Tuesday, May 27, 2014

Memorial Day Drawing Marathon 2014

Alex Moisi

(photos by Del hall)

Barbara Humbert

Bob Simonelli

Bodo Stolczenberger

Derrick Lipinski

Eileen Ferguson

Henry Maron

Henry McAlevy

Lee Radke

Lena Crumbaugh

Lori Kiergaard

Maureen Warren

Patricia Brutchin

Timothy Kloss

Xiao Dong

Tuesday, May 20, 2014

Red Square on Dearborn

(photo by Del Hall)

For those who wanted more Russian art
after  last year's show,
Misha Livshulz and family are back again,
with an even larger and more fascinating exhibit

This year's centerpiece is the  First Congress of the Soviets (1917),
 as depicted by Misha's father, Chaim, in 1975 

Misha added a second floor to his home just to accomodate it

Detail areas of drapery make for a stronger abstract painting than anything that Jasper Johns or other contemporary Gray Masters have ever done.

I'm waiting for our local Trotskyites to place a few flowers on the floor beneath this fine portrait.
(correction: actually, this represents Yakov Sverdlov. Trotsky did not attend this meeting. The dark face behind him is Stalin)

And here's a fascinating document of art history : Chaim's explanation of "the gigantic power of party leadership, the revolutionary proletariat, and progressive intelligentsia"

It is, however,  difficult for me to see this event as anything other than the greatest world disaster of the 20th Century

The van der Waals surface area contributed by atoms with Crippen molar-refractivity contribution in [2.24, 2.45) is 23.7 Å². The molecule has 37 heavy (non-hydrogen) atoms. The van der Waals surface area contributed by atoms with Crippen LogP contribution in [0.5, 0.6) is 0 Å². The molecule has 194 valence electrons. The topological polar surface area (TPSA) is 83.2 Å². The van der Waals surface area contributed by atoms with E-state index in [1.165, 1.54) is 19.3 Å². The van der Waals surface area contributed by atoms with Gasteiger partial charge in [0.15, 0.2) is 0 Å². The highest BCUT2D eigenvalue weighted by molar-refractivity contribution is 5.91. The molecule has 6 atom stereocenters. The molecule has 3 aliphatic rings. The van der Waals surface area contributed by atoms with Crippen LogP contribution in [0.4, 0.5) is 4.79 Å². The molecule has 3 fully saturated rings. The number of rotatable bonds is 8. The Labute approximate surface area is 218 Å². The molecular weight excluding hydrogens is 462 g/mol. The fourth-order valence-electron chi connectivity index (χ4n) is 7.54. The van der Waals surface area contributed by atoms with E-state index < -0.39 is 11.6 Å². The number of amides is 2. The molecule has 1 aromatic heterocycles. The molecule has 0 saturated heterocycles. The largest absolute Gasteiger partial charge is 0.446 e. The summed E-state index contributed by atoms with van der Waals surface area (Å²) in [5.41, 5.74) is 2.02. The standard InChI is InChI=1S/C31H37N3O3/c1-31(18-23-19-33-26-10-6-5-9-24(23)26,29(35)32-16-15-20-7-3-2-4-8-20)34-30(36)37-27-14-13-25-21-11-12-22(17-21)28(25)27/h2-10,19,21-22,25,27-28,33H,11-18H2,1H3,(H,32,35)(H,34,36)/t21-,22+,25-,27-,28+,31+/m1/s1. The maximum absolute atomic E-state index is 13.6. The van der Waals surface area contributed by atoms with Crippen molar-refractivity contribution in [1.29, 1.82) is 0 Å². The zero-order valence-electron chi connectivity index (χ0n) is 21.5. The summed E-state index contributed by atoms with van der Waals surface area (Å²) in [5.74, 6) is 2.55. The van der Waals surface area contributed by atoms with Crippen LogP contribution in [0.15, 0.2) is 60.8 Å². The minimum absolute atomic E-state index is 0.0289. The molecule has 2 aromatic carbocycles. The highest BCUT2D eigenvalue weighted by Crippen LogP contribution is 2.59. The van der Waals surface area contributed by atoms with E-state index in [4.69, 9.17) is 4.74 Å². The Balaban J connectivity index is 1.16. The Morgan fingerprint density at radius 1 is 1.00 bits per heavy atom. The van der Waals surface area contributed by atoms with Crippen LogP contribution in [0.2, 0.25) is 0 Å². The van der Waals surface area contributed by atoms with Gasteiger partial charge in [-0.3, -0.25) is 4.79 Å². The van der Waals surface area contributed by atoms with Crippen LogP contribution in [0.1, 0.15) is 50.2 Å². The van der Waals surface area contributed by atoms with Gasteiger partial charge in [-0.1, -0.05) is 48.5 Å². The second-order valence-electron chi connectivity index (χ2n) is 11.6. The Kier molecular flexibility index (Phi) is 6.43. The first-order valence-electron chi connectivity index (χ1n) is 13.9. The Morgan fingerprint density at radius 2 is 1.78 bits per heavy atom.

Here's one of Misha's plein air paintings from the Skokie Lagoons.

Same location - different season -- this one depicts Chaim painting in the same park

Misha did this in the 1970's --- before he came to Chicago

(and I love it!)

He painted this familiar scene  this winter

...and yet again -- during one of those blasts from the arctic vortex

..and yet again  this Spring while gallery sitting.


self portrait

But the most exciting part of the show, at least for me, was the gallery taken by another Belorussian, Leonid Osseny, an architect and painter who also happens to be Misha's brother-in-law.

This is a portrait of his friend, a local Russian poet, Raphael Levchin

Leonid seems to be fascinated by the avant garde from a hundred years ago.

He brings it all back to life -- though it's not necessarily his life.

These pieces have so much centrifugal energy, I'm surprised they haven't exploded.

He's like a classical musician who loves to perform Stravinsky.

In the center is an homage to that masterpiece of Russian Supremistism: the black square by Kazimir Malevich.

As you might have noticed in the piece recently purchased by the Art Institute Malevich was more of a designer than a painter --- the actual piece itself was roughly executed.

Leonid's blackness is much more painterly. (if that makes any difference)

And finally, we get a scale model of Lenin's Mausoleum in Red Square.

(Leonid is an architect - so you can believe this thing is detail perfect)

... a look down into the crypt

The people's hero -- after a visit to the taxidermist.

You might notice that the marching figures have been cut and pasted from Chaim's painting shown at the top of this post.


(photo by Del Hall)